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Jared Shelly is a journalist based in Philadelphia. He can be reached at [email protected]
You can’t miss the towering buildings of Hudson Yards, but it’s really the risk management features that truly set this development apart.
The inventor of the World Wide Web says we can do better with this connective platform. Insurance has an opportunity to do just that.
These four cases could spell ongoing headaches for the organizations involved, and huge payouts for their insurers.
The grounding of the Boeing 737 Max is bound to impact aviation insurance markets that are already strained by attritional losses.
Uber’s liability in a self-driving car accident decided; IHOP sexual harassment claims settled; cryptocurrency company faces regulation; and work rumors come under scrutiny.
Coal-fired power plants are leaking pollutants like arsenic, lithium and chromium, and it begs the question, are insurers responsible for spill claims?
GDPR laws on privacy allow for fines of up to 4 percent of global revenue for data breaches, which could cost Facebook $2.2 billion and Google $5.4 billion.
Employers monitoring their employees’ health is fueling a boom in the amount of health information available to insurance companies and employers.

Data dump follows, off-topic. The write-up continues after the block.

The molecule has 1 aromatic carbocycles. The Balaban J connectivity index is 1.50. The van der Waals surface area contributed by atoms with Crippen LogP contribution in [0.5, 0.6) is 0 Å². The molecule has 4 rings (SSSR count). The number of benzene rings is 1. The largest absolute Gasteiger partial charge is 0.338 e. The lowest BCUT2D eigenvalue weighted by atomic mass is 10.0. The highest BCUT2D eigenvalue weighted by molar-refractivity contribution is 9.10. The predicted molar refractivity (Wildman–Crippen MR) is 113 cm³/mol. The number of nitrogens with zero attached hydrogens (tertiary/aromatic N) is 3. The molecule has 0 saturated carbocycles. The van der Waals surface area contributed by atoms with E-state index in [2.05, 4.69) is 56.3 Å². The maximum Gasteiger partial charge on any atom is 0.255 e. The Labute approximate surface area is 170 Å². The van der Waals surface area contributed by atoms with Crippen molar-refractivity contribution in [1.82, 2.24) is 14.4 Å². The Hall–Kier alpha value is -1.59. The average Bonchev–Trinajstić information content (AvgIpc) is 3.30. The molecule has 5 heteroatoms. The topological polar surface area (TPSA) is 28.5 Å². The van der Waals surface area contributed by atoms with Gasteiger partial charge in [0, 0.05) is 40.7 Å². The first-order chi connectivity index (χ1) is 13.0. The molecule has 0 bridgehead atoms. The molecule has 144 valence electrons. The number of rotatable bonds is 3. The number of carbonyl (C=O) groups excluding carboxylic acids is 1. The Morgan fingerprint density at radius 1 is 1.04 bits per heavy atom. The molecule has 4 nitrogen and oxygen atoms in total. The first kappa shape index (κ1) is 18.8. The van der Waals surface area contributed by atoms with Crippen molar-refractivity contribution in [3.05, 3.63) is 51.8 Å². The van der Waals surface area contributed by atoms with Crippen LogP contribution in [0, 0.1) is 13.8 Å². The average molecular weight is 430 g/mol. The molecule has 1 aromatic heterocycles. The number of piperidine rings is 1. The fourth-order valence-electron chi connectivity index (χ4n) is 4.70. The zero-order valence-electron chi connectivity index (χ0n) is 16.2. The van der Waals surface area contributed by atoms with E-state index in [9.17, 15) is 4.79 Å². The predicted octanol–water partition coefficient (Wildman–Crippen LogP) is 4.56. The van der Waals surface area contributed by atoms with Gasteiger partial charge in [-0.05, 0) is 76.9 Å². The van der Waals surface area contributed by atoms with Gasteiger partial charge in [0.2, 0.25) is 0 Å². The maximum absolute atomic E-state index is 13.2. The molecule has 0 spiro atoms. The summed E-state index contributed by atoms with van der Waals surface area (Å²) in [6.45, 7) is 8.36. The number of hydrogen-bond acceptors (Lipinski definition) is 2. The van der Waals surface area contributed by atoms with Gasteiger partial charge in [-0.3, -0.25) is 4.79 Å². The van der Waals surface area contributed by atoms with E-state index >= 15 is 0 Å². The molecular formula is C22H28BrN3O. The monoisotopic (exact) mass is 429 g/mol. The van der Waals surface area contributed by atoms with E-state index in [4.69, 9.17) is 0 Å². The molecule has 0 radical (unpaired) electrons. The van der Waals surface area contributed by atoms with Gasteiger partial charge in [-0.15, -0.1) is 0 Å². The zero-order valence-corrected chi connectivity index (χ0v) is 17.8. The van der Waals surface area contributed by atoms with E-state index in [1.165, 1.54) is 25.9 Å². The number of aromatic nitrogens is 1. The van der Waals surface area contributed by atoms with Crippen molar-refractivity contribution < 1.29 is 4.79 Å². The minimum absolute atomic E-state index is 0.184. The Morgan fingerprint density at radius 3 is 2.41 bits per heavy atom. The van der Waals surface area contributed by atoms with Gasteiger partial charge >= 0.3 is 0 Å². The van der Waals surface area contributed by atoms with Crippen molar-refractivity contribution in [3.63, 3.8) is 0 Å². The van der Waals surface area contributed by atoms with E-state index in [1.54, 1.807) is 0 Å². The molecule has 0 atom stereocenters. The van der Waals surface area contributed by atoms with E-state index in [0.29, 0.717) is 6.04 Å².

Consumers are increasingly interested in eating organic and understanding the path of their food. One technology making advanced supply chain tracking a reality is blockchain.
With Chinese and Iranian hackers launching aggressive new attacks on businesses and government agencies in the U.S., there are obvious business interruption and data security concerns.
A new report from Morgan Stanley urges businesses to prepare for a world with intense weather events, infectious disease and rising sea levels.
Experts have developed a rating system for a newly studied weather phenomenon called atmospheric rivers — long, narrow collections of water vapor that cause rain and snow.
The number of weather disasters costing $1 billion or more is increasing at an alarming rate.
Businesses will certainly want to insure catastrophe-related crop damage as well as keep supply chain coverage, but that could be difficult to insure as climate change continues its devastating wrath.
Insurers can simply buy analyses from satellite operators, using that information for assess damage or find wrongdoing.
McKinsey & Company took pains to outline the numerous ways that Artificial Intelligence will change commercial insurance.
MIT researchers conclude that machine learning has the potential to create great efficiencies; that goes for its use in insurance too.
Manure used as fertilizer has led to the contamination of drinking water, lacing rural American’s wells with bacteria and nitrates.
With growing risk of concussions and other traumatic brain injury, the football industry is looking at a shrinking pool of insurers willing to underwrite its risks.
AI is poised to take the actionability of data and the accuracy of insurance underwriting to the next level. And that’s a win for everyone.